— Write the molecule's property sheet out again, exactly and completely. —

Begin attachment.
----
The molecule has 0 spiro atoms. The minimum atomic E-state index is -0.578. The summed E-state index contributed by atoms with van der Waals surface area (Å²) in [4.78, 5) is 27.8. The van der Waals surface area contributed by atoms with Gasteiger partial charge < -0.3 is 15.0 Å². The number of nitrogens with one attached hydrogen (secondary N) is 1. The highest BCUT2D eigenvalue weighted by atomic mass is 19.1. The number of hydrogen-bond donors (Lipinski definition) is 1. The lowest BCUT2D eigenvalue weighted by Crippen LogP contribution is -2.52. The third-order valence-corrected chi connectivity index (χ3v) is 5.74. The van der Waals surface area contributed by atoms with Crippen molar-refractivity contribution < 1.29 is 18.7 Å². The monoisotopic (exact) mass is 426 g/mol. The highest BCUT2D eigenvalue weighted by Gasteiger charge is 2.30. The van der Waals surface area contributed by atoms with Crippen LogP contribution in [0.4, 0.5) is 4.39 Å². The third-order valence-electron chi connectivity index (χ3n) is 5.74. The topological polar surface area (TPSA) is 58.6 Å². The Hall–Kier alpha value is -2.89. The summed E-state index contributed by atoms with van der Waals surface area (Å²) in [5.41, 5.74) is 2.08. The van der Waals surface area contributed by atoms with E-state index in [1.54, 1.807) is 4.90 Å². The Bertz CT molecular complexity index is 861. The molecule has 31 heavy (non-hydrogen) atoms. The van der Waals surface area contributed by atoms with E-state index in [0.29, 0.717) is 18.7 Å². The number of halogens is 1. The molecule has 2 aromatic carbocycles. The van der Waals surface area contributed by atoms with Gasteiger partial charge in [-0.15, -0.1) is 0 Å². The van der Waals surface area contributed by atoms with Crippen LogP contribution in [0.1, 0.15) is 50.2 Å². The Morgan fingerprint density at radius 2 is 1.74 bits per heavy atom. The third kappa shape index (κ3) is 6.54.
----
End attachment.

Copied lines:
The molecule has 0 spiro atoms. The minimum atomic E-state index is -0.578. The summed E-state index contributed by atoms with van der Waals surface area (Å²) in [4.78, 5) is 27.8. The van der Waals surface area contributed by atoms with Gasteiger partial charge < -0.3 is 15.0 Å². The number of nitrogens with one attached hydrogen (secondary N) is 1. The highest BCUT2D eigenvalue weighted by atomic mass is 19.1. The number of hydrogen-bond donors (Lipinski definition) is 1. The lowest BCUT2D eigenvalue weighted by Crippen LogP contribution is -2.52. The third-order valence-corrected chi connectivity index (χ3v) is 5.74. The van der Waals surface area contributed by atoms with Crippen molar-refractivity contribution < 1.29 is 18.7 Å². The monoisotopic (exact) mass is 426 g/mol. The highest BCUT2D eigenvalue weighted by Gasteiger charge is 2.30. The van der Waals surface area contributed by atoms with Crippen LogP contribution in [0.4, 0.5) is 4.39 Å². The third-order valence-electron chi connectivity index (χ3n) is 5.74. The topological polar surface area (TPSA) is 58.6 Å². The Hall–Kier alpha value is -2.89. The summed E-state index contributed by atoms with van der Waals surface area (Å²) in [5.41, 5.74) is 2.08. The van der Waals surface area contributed by atoms with E-state index in [1.54, 1.807) is 4.90 Å². The Bertz CT molecular complexity index is 861. The molecule has 31 heavy (non-hydrogen) atoms. The van der Waals surface area contributed by atoms with E-state index in [0.29, 0.717) is 18.7 Å². The number of halogens is 1. The molecule has 2 aromatic carbocycles. The van der Waals surface area contributed by atoms with Gasteiger partial charge in [-0.15, -0.1) is 0 Å². The van der Waals surface area contributed by atoms with Crippen LogP contribution in [0.1, 0.15) is 50.2 Å². The Morgan fingerprint density at radius 2 is 1.74 bits per heavy atom. The third kappa shape index (κ3) is 6.54.